First, my apologies for the lack of posts in the past few weeks. We went out of town (stayed tuned for posts on Huanchaco and Truijillo), I painted our bedroom (never again) and we have had more social/school events to attend. Matt and I both have stepped up our Spanish studies, supplementing our weekly lessons with watching Destinos, a cheesy miniseries designed to teach Spanish to Americans, and Duolingo, an on-line language learning program. I also started taking yoga twice a week, which I love. The instructor is great, there are only 5 of us in the class (two whom I knew prior to class) and it is another Spanish immersion event for me. So life continues to go well for us in Peru.
Our last tour in the Paracas area was a trip to Tambo Colorado, which roughly translates as “red place” or “red resting place.” Built in the mid to late 1400s during the reign of the Incan Pachacutec, Tambo Colorado is believed to have been an administrative site used when the Incan ruling class travelled on the Inca Trail from Cuzco, the historic capital of the Incan empire, to other parts of the empire. It is strategically located on the road that runs between the coast and the mountains and built into the side of a mountain, overlooking the Pisco Valley. Due to the desert conditions, the site is the best preserved example of adobe construction from the Incan era and is famous for retaining some original red, yellow and white paint on its walls.
The pictures don’t do justice to the site, which quite large and impressive. If memory serves me, starting from the river, there was a burial ground, then buildings that were believed to house the lower class workers/animals, the large public square, and then living areas that ascend the hill and end with the ruling class’s quarters at the top. The architecture has typical Incan features, such as trapezoid wall niches (double niches in the ruler’s quarters), trapezoid doorways, and geometric ornamentation in the ruling class’s quarters. The layout of the rulers’ quarters was really interesting and designed with security in mind: rooms with two doorways, so a quick get-away could be made; narrow hallways that allowed only one person to pass; sentry niches at the doorways believed to be the ruler’s bedroom; and two very nice baths, complete with irrigation systems and drains.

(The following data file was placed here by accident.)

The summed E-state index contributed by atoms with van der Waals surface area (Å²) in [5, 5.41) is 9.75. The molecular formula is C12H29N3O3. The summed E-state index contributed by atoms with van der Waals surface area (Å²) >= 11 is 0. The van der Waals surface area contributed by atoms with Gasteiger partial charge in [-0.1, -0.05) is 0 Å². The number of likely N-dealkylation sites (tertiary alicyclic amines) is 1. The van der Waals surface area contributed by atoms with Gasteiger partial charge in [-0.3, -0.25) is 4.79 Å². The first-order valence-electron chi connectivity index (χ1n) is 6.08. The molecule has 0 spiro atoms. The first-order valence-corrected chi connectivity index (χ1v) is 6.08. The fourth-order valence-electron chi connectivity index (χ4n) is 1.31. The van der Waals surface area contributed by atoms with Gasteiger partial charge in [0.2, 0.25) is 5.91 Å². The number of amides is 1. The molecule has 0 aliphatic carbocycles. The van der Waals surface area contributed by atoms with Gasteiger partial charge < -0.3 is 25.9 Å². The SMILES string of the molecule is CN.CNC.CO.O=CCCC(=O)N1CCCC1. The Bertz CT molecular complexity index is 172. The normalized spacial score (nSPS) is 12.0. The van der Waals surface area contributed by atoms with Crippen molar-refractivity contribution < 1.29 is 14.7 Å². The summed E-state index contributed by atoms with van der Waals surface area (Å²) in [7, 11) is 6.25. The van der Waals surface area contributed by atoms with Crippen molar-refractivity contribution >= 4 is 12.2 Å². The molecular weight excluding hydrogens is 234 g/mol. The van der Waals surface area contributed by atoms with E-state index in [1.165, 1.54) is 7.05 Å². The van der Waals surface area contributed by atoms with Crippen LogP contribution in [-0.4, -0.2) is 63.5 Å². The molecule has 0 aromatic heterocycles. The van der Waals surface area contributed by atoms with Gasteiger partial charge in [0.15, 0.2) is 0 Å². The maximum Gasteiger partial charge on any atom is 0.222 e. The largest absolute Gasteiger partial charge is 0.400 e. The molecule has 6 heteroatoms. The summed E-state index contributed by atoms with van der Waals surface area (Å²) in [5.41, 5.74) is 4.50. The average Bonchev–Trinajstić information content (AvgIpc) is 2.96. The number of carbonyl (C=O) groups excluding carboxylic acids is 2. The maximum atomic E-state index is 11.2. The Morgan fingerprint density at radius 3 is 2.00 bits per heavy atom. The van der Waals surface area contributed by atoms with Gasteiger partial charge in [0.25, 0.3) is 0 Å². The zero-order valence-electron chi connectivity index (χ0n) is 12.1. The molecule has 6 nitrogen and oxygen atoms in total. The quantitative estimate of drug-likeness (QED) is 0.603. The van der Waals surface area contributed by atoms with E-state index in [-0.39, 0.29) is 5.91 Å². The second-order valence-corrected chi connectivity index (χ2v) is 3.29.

Finally, the site had the added bonus of our first view of the Inca trail (in the picture it winds up the hill). While it is possible that we have seen it before, this was the first time we realized what it was. The Incans had an amazing road system, with two main North-South arteries, connected by many branches. The most famous part of the trail is the hike to Machu Picchu, something we intend to do while we live here.